The moment, the pop and the end

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The moment, the pop and the end

Senior Lauren Frost walking down the field for her final soccer game at Linfield College.

Senior Lauren Frost walking down the field for her final soccer game at Linfield College.

Dustin Lau

Senior Lauren Frost walking down the field for her final soccer game at Linfield College.

Dustin Lau

Dustin Lau

Senior Lauren Frost walking down the field for her final soccer game at Linfield College.

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Lauren Frost slows her feet as she goes up to defend the ball.

Sensing the opposing player is about to change direction, she plants her foot and twists. Her knee hyperextends and she immediately hears a pop.

Frost finds finds herself lying on the field in a fetal position. She lets out a scream and assistant coach Julia Vaughan-Howard responds. 

“Why am I not crying,” she says. “I’m in a lot of pain. Why am I not crying.” 

“Oh, you’re in shock you’re in shock,” Vaugh-Howard replies.

After a bit, Frost recovers from the initial shock and the tears begin to flow. Still lying on the field, emotions begin to well up.

Through all the pain, Frost keeps asking herself, “Why?” 

A senior, she only had five more weeks left in her competitive career. That has her thinking, “I sure didn’t want to go out this way.”

Frost is an athletic training major, so knew instantly what that pop meant. She had suffered a tear in the anterior cruciate ligament in her knee, commonly known as the ACL.

The tear occurs when you plant your foot abruptly, she said, slamming a fist into an open hand to demonstrate, then you almost simultaneous twist your body to change direction. The twisting force force the joint open and that stretches the ACL past its limits.

That’s when it pops, she said, repeatedly twisting her fist in her hand to illustrate.    

A torn ACL is a season-ending injury that often requires reconstructive surgery. It can take six to nine months to return to full activity and sometimes a year to return to peak performance. 

“I remember being a little confused,” fellow senior and athletic training major Mary Cait Moriarty said as she rushed over to see what all the commotion was about, “because usually, when something happens, Lauren and I both would go. I was like, ‘Where’s Lauren?’ Then it clicked that she was the one on the ground.”

Frost had never before suffered any injury she couldn’t play through.

Her first thought was, “What the hell’s with my body. I’m 21 years old and it just now decides to do this to me, five weeks before I’m done with competitive sport?”

The lights bathed the turf, as it was around 8 at night. Her teammates rolled Frost to her back and carried her over to the benches along the sideline.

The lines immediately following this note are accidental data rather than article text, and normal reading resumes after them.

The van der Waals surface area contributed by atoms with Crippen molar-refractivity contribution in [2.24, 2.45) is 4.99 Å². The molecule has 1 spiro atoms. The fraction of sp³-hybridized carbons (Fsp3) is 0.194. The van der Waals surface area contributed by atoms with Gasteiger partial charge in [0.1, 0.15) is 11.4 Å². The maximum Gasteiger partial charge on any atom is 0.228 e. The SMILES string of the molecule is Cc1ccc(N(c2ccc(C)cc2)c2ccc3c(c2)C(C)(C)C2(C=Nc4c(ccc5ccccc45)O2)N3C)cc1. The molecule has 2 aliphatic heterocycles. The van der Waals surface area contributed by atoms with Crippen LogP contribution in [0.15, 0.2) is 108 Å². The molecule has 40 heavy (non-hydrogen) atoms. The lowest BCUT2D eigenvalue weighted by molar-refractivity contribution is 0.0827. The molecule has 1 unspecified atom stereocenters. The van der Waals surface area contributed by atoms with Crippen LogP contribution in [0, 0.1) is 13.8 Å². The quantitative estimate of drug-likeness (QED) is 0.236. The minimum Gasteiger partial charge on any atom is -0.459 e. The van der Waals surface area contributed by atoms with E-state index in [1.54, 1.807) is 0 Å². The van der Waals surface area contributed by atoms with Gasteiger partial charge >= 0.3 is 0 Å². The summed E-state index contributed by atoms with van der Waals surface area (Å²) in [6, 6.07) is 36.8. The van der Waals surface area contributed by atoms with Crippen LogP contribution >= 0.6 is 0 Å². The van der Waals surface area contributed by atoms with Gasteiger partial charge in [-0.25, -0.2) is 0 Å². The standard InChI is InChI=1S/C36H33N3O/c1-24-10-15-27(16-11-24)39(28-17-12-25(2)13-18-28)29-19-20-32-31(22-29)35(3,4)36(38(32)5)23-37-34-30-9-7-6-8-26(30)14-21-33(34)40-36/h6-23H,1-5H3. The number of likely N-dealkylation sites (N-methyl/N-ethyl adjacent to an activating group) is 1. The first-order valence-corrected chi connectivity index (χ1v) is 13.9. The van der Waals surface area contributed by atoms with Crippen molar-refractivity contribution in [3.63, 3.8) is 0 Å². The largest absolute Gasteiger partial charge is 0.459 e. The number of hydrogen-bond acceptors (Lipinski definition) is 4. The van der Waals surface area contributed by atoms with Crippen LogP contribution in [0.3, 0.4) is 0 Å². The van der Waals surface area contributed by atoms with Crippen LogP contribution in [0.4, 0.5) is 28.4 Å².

Her head coach Steve Simmons wrapped her knee up and ended practice.

“That first night was kind of eye opening,” Frost said. “Luckily, it was a Thursday and Grey’s Anatomy was on. Three of my friends came over and we kind of just watched Grey’s rather than think about what just happened.” 

She had been playing soccer since the age of 5, giving her a 16-year run.

“It was kind of crazy, kind of one of those things that every athlete doesn’t think will happen to them until it does. ”

— Lauren Frost

A few days later, she received confirmation from Dr. Derek Rains, who works with Linfield’s athletic program, that it was a torn ACL. Her surgery is set for early January and in the meantime has set out on the long road of rehabbing her knee.

Being a really active person who realized she couldn’t engage in normal activities for up to nine months was one of the hardest parts. That meant no skiing or golf. In fact, she couldn’t even do something as instinctual as running over to get a ball. 

She said her injury even kept her from routine actions like walking up stairs. One day, it hurt so bad she broke out in tears — not only because of the pain, but also because of all the limitations she faced.

“One you realize that, as somebody who’s an athlete, you ask yourself, ‘What am I doing?”’

But even though Frost is relegated to crutches right now, she’s not going to let it deter her mentality.

“I was like, ‘Alright now. You’re going to be the same hype man you’ve always been,'” she said. “’You’re going to be the same teammate that you’ve always been, but now in a different role.’” 

Some days it’s hard to go to practice and cheer her customary 90% of the time, due to the pain. But Frost still does every single one of her pregame handshakes with her teammates, even though some had to be modified, because she can’t jump.

“Every game day, I’m still hyped to go out there and see my girls play,” she said.

 

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